City officials in Treasure Island have increasingly expressed reservations about the library's value to residents and have hinted about pulling out of the contract. They also have promised to oppose a $300,000 state grant sought by Madeira Beach commissioners to expand the library.
"We're not really interested in leaving," said Chuck Coward, Treasure Island's city manager. "But there are other options."
Coward said that a smaller percentage of Treasure Island residents use the library compared with the other four cities.
He also estimated that the drive time from the southernmost point in Treasure Island, over John's Pass Bridge to the library at 200 Municipal Drive, was 30 minutes or more.
Both the St. Pete Beach and St. Petersburg College libraries are closer for those residents, Coward said.
Officials have also asked for more services that would be located in Treasure Island, such as a reading room with computers that have Internet access.
Tentative designs include a storefront operation with books, magazines and a part-time librarian, said library board member Ken Jacobsen. Treasure Island would rent the space, and the library would supply the personnel and materials.
Treasure Island will meet with the library board in August. A decision on renewing the contract is expected in September. Coward said he hoped both sides would have agreed by then on terms for a reading room.
City commissioners learned Tuesday that they have been violating the Government in the Sunshine Law by failing to publicly adopt the minutes from previous meetings.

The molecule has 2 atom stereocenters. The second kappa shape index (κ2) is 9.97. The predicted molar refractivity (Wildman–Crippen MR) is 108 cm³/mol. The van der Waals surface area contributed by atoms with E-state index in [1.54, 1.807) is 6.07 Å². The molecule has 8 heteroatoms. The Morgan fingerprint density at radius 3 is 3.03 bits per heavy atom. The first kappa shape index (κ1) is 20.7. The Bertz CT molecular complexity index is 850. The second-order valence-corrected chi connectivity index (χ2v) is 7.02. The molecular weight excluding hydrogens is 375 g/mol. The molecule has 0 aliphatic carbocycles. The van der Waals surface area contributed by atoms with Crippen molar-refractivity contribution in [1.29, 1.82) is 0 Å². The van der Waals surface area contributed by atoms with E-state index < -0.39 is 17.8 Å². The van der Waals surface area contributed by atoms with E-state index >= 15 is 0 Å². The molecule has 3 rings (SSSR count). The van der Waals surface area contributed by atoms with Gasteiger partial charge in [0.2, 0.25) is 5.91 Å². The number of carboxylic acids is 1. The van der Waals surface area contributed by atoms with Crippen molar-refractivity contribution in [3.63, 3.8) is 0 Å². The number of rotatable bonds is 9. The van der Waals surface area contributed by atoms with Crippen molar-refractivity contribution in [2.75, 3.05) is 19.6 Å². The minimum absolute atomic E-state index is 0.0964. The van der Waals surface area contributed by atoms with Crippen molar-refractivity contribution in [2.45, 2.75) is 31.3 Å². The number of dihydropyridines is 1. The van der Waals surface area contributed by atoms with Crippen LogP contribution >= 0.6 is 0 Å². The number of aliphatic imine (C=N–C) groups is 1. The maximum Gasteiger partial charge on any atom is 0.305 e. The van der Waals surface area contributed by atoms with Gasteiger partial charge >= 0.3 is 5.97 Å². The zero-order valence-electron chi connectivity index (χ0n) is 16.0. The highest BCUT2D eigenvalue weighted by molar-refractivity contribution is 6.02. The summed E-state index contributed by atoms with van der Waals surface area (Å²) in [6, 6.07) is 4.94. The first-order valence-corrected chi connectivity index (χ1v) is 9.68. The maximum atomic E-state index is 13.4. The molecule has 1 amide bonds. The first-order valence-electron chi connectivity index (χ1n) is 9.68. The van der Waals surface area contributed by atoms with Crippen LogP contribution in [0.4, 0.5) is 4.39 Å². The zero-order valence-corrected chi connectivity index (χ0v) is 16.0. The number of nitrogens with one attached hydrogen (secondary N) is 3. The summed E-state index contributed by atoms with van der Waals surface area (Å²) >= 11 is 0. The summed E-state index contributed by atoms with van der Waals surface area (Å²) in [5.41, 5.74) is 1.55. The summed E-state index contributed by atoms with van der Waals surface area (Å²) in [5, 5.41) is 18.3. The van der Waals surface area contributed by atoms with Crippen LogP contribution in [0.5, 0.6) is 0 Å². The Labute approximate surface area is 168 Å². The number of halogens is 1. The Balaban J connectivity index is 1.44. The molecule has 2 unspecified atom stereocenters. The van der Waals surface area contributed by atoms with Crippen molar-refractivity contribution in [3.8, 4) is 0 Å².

The state law governing open meetings and records requires that the minutes be read or signed at a subsequent meeting if no changes are made, according to a recent opinion from the Florida Attorney General's Office.
The opinion states that the Sunshine Law requires that commissioners vote on the validity of minutes from previous meetings. Changes also must be approved at public meetings. City Attorney James Denhardt asked for the opinion this year after a Treasure Island resident complained about how minutes were approved.
Currently, minutes of commission meetings are circulated to commissioners, filed in a book and considered to be adopted unless commissioners object to something.
Denhardt said he would prepare a new policy for the city charter that would comply with the attorney general's opinion that the minutes should be adopted or changed by a vote during a public meeting.
Indian Rocks Beach
New rules for commercial signs were approved unanimously Tuesday by the City Commission.
The new ordinance is designed to promote "more appealing multifamily, residential, lodging and business areas" by reducing the number of freestanding signs.
The changes include limiting the total sign area according to a building's road frontage, expanding the list of permitted types of signs including drive-though and gas station signs, and allowing businesses seven years to bring nonconforming signs into compliance with the new ordinance. Fees for sign permits also were increased.